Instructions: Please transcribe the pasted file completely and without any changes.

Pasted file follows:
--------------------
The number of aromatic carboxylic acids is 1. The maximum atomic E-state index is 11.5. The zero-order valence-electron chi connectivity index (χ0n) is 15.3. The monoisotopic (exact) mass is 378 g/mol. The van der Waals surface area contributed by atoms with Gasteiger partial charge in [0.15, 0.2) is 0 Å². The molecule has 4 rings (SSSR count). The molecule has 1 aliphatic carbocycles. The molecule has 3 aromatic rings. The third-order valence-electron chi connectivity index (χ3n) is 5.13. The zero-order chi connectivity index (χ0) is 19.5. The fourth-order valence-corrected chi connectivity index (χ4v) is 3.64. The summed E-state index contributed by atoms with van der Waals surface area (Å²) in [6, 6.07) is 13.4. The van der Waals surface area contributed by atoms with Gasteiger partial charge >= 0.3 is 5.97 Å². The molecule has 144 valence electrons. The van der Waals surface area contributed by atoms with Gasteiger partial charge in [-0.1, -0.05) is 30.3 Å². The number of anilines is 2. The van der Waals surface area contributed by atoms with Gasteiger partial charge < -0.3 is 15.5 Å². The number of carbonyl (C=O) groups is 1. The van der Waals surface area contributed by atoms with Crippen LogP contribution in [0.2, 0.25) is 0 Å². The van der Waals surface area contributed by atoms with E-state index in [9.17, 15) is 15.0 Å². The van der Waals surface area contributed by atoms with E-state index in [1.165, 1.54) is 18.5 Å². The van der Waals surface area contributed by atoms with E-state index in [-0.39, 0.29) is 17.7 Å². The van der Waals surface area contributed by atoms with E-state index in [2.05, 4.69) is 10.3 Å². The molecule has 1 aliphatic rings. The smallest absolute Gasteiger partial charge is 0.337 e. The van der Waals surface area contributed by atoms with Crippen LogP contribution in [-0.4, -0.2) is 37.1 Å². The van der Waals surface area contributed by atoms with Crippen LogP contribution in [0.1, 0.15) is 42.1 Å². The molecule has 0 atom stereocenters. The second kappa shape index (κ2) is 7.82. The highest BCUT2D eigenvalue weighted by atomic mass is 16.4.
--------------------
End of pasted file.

The number of aromatic carboxylic acids is 1. The maximum atomic E-state index is 11.5. The zero-order valence-electron chi connectivity index (χ0n) is 15.3. The monoisotopic (exact) mass is 378 g/mol. The van der Waals surface area contributed by atoms with Gasteiger partial charge in [0.15, 0.2) is 0 Å². The molecule has 4 rings (SSSR count). The molecule has 1 aliphatic carbocycles. The molecule has 3 aromatic rings. The third-order valence-electron chi connectivity index (χ3n) is 5.13. The zero-order chi connectivity index (χ0) is 19.5. The fourth-order valence-corrected chi connectivity index (χ4v) is 3.64. The summed E-state index contributed by atoms with van der Waals surface area (Å²) in [6, 6.07) is 13.4. The van der Waals surface area contributed by atoms with Gasteiger partial charge >= 0.3 is 5.97 Å². The molecule has 144 valence electrons. The van der Waals surface area contributed by atoms with Gasteiger partial charge in [-0.1, -0.05) is 30.3 Å². The number of anilines is 2. The van der Waals surface area contributed by atoms with Gasteiger partial charge < -0.3 is 15.5 Å². The number of carbonyl (C=O) groups is 1. The van der Waals surface area contributed by atoms with Crippen LogP contribution in [0.2, 0.25) is 0 Å². The van der Waals surface area contributed by atoms with E-state index in [9.17, 15) is 15.0 Å². The van der Waals surface area contributed by atoms with E-state index in [1.165, 1.54) is 18.5 Å². The van der Waals surface area contributed by atoms with E-state index in [-0.39, 0.29) is 17.7 Å². The van der Waals surface area contributed by atoms with E-state index in [2.05, 4.69) is 10.3 Å². The molecule has 1 aliphatic rings. The smallest absolute Gasteiger partial charge is 0.337 e. The van der Waals surface area contributed by atoms with Crippen LogP contribution in [-0.4, -0.2) is 37.1 Å². The van der Waals surface area contributed by atoms with Crippen LogP contribution in [0.1, 0.15) is 42.1 Å². The molecule has 0 atom stereocenters. The second kappa shape index (κ2) is 7.82. The highest BCUT2D eigenvalue weighted by atomic mass is 16.4.